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Council elected to be great steward of taxpayer money

To the editor:

There is one statement in John Conrad’s recent letter to the editor (Feb. 17) with which I agree: the city ought to spend its funds wisely. This is precisely what Salem City Council and Mayor Berlin propose to do in contracting with the Regional Income Tax Agency.

There has been a great deal of misinformation, however, bandied about as to what RITA will and will not do for us, both financially and operationally.

RITA will not cause your local income tax rate to increase as Mr. Conrad seems to have suggested it could. Only your local city council and mayor can set that rate.

RITA will not cause us to lose the value of interest that we currently earn on city funds collected. RITA has repeatedly made it clear that its annual fee, averaging 1.42 percent of collected funds, takes into account and credits its city clients with this earned interest.

Finally, each time RITA has appeared before council to present its case, they have committed to supply personnel to Salem, during tax season. Therefore, no one will need to drive to Youngstown or Streetsboro to ask a question about their taxes.

The real cost savings with RITA is in its ability to do two things that no small town like Salem can do: 1) offer the taxpayers the ability to file their returns online and 2) enhance taxpayer collection and compliance.

Therefore, instead of our local tax office manually opening up approximately 7,000 tax returns and manually processing them, RITA projects that 50 percent of our local returns will get filed electronically — no human hands touching the process. For those who manually file their returns, funds go directly to a bank “lock box” where interest is earned immediately. An accounting of this is efficiently transmitted electronically back to RITA.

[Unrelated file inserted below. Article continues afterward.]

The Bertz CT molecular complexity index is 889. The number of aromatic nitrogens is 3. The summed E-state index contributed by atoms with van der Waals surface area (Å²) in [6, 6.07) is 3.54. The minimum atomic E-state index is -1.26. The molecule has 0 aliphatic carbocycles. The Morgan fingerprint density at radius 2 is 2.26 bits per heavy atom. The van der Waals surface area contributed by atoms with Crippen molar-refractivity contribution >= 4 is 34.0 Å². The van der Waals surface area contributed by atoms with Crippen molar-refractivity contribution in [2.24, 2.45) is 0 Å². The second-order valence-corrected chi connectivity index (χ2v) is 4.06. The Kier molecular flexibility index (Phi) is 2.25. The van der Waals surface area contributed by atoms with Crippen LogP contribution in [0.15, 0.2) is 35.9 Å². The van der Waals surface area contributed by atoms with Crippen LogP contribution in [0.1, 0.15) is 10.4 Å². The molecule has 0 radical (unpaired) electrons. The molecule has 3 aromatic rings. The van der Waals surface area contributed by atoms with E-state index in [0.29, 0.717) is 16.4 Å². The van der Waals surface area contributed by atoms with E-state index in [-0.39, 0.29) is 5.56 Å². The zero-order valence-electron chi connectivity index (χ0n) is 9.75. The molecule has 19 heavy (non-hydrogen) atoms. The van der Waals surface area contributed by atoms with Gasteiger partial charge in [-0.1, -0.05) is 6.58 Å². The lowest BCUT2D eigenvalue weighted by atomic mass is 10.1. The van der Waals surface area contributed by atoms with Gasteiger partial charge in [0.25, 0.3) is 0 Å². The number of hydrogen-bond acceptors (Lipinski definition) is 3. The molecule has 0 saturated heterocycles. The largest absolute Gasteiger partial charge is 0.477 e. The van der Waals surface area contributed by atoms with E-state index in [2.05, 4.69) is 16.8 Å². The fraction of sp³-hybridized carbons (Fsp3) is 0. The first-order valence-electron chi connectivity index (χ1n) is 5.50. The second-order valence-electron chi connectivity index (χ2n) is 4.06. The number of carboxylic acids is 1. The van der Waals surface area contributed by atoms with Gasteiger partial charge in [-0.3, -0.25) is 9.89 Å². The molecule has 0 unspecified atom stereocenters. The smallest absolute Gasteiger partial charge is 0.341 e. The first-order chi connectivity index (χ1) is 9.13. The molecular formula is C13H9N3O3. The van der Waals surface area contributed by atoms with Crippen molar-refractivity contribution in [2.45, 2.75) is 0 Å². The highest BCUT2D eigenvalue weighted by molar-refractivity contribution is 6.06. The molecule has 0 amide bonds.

In addition, RITA has tax compliance tools at its disposal that no cities in Ohio with less than 250,000 in population have available to them. Therefore, it actually collects more funds owed to the city than would otherwise be the case.

For the record, neither I nor anybody else on City Council ever suggested that the current tax office is costing 4.8 percent of our tax receipts, as alleged by Mr. Conrad. That would be a sum of approximately $315,000 (4.8 percent multiplied by $6,564,965.65 — 2019 total income tax received — equals $315,118.35). Based upon historical data, leading up to the end of fiscal year 2020, our current tax office is projected to cost about $200,000. I encourage Mr. Conrad to sit down with me, review the data, so it may clear up any misunderstandings he has on how those numbers were derived.

Finally, RITA is not a private entity out to “make a profit” on the backs of Salem taxpayers. To the contrary, RITA is a state-chartered, not for profit, regional governmental authority designed to do for smaller communities what they cannot do for themselves. In the case of Salem, the projected savings are upwards of $80,000 per year based upon an analysis conducted by our mayor, gauging the savings of cities most comparable to Salem. This is not conjecture. It’s public record.

Added to this, RITA’s enhanced taxpayer compliance factors could easily take us to a savings in excess of $100,000 per year or $1 million dollars over the next decade. That’s real money to me, real money that can be used to reinvest back into our city. There is a reason why one after another local communities in our county alone have opted for RITA. It is performing as advertised and at a great cost savings to these communities. RITA would provide our city and our taxpayers a value that an “all manual” local tax office simply cannot provide. I cannot emphasize this point enough: council is elected then held accountable not to be good or average stewards of taxpayer money but rather great stewards of taxpayer money while evaluating risks to rewards. Period. Isn’t that why elected officials stand for election: to experience either the voter’s wrath or approval?

Sal Salvino,

Councilman at Large,

Salem

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